Why not? As Pete Waterman would suggest, he worked the first time around.


This problem is inflicting culture on a wider scale, and seems to be where we’re heading as a culture, to the extent I feel like I’m gradually slipping back in time to my childhood in the 1970’s.

The songs I hear on the radio seem to be the same, although I’ll admit I’m far out of the popular music loop lately. True, they’re frequently not literal cover versions, but Kelly Osborne calling her song “One Word” doesn’t change the fact that it’s just “Fade To Gray” by Visage, without being honest enough to acknowledge the source. There was another one I didn’t catch the name of where a girl sang about going ‘Downtown’, which sounded suspiciously like The Knack’s “My Sharona”.

The movies are being repeated, to the extent I have little urge to go to the cinema or video store anymore, because I’ve seen all these movies before, and they weren’t good the first time around. Movies I particularly loathed as a child, and spent many tedious hours sitting through, (usually when well-meaning friend’s parents would pack us off to the movies), are now considered worth my time as an adult: Superman. The Bad News Bears. The Omen. The Fog. Dawn Of The Dead. King Kong, (sampling both the 70’s and 30’s versions). We’re being sold back stories we long discarded, and in a lot of cases I’m sure is the key reason for the lack of success of a lot of these films.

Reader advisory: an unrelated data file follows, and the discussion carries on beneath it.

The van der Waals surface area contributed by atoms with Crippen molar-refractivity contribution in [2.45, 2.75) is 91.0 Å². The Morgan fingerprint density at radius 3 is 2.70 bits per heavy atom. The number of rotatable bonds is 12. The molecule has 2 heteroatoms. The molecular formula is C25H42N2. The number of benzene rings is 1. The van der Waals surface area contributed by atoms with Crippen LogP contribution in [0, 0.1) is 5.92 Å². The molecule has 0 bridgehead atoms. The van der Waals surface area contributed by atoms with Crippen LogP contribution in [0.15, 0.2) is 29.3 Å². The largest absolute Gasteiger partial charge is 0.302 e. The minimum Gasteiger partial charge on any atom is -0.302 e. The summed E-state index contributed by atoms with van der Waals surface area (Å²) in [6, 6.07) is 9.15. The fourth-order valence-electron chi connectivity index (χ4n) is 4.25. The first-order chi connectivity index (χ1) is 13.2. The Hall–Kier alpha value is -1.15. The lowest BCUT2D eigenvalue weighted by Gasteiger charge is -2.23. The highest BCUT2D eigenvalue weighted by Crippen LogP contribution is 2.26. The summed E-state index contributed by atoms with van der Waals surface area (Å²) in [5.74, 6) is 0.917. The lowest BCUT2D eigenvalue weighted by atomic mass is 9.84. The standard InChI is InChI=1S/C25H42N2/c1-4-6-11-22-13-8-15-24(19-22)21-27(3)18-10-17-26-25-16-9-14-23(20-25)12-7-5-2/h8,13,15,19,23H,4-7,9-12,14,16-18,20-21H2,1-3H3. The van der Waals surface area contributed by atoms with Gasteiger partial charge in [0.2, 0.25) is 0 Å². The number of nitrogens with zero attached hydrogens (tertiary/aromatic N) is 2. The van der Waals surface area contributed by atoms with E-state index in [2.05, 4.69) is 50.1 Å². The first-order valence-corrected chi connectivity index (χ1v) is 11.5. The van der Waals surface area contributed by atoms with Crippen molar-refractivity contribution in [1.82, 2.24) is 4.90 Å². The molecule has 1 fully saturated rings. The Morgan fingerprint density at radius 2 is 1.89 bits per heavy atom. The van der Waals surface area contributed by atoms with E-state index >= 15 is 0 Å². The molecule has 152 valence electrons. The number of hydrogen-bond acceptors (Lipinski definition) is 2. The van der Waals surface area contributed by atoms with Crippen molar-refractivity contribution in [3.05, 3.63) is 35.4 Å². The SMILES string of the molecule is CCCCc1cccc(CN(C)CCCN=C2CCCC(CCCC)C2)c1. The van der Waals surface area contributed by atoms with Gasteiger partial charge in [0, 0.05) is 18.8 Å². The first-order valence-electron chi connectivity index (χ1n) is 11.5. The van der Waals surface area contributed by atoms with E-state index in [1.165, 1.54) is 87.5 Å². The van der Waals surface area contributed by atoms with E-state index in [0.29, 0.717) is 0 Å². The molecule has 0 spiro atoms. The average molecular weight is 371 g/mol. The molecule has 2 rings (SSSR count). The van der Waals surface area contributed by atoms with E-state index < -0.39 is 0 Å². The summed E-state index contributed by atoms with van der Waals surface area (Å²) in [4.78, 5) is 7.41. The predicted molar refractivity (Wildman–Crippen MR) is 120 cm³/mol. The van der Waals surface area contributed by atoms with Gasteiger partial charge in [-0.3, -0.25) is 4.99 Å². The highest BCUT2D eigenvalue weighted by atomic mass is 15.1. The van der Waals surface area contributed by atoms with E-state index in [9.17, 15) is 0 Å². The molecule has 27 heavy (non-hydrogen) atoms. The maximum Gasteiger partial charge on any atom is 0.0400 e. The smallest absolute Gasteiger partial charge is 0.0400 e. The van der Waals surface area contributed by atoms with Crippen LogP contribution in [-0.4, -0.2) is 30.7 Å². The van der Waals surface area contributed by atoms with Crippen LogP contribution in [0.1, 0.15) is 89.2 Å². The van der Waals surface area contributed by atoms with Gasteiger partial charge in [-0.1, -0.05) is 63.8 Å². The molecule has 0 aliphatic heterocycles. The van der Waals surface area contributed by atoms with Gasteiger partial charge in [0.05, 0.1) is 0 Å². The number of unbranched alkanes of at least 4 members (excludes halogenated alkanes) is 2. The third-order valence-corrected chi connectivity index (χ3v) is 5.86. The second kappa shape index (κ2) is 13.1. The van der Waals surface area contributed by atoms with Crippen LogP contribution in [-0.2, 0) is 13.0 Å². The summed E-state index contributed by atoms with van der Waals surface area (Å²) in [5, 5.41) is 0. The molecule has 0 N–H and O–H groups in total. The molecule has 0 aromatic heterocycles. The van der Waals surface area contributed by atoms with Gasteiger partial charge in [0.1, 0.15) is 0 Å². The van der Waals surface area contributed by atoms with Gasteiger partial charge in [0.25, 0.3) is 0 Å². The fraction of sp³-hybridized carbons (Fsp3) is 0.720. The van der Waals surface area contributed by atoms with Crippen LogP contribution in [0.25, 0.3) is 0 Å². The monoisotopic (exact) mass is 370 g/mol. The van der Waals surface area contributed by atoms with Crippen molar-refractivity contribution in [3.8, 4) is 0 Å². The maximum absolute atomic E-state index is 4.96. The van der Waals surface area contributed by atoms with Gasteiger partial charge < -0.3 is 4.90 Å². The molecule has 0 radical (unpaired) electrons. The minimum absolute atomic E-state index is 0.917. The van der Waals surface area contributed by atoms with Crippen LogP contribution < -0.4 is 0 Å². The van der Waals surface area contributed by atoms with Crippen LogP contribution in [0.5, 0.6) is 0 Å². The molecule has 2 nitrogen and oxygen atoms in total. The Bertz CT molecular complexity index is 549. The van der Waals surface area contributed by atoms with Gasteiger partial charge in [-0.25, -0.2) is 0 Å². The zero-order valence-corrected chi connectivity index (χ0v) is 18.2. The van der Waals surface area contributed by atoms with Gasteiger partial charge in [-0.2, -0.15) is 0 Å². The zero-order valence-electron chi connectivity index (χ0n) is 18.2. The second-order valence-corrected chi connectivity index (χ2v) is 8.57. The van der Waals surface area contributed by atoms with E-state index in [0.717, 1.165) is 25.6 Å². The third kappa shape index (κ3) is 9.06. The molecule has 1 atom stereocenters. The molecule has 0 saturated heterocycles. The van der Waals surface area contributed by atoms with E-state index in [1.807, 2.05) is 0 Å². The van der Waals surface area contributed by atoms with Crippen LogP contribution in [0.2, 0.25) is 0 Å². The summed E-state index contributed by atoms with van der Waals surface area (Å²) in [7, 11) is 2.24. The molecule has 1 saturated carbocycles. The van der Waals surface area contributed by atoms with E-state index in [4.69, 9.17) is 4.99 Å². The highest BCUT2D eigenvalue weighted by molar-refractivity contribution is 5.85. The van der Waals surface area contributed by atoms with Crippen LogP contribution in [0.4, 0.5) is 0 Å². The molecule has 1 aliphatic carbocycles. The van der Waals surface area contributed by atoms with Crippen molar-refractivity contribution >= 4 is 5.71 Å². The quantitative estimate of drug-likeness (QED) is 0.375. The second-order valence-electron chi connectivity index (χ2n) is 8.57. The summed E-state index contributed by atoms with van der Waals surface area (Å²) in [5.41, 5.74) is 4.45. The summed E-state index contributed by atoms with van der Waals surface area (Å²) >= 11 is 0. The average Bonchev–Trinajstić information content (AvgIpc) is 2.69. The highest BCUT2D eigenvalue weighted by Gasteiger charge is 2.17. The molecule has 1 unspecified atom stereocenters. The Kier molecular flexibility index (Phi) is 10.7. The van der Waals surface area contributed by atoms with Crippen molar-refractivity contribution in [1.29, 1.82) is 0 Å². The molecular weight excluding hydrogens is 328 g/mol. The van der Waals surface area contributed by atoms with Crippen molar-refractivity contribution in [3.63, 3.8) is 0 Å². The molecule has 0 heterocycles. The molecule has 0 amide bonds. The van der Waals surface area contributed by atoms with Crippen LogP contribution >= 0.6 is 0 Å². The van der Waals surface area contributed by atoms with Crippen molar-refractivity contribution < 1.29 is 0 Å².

The process is speeding up. Our celebrities, lacking any real depth of their own, simply sample the icons of the past. Jessica Simpson wants to appear sexy and feisty, so tries to mentally sample Nancy Sinatra. Robbie Williams and Michael Buble both sample Frank Sinatra. Madonna sampled, amongst others, Deitrich, Monroe & Eva Peron, (and she may call her new single ‘Sorry’ but I hear ‘Can You Feel It?’ by the Jackson 5). Paris Hilton tries to convince us she’s both a sex symbol and a singer, despite having the awkward body of a pubescent boy in a growth spurt and no obvious vocal talent, by sampling Rod Stewart, with unintentionally hilarious results.

Christina Aguilera is desperate to be taken seriously after the perceived failure of her sexed-up second album, so she now tries to imply 'Quality' to her product by sampling the look and style of an earlier age. Is she sampling the past due to being faced with the truth that, artistically she might have no ‘hooks’ of her own? Or is she just sampling the career of Madonna, whose taught a generation of female singers they have to constantly 'Reinvent' themselves, (if a change of hairstyle and frock can truly be classed as a 'Reinvention'), to hold the public's interest.

Are we seeing a deliberate sampling of a sample?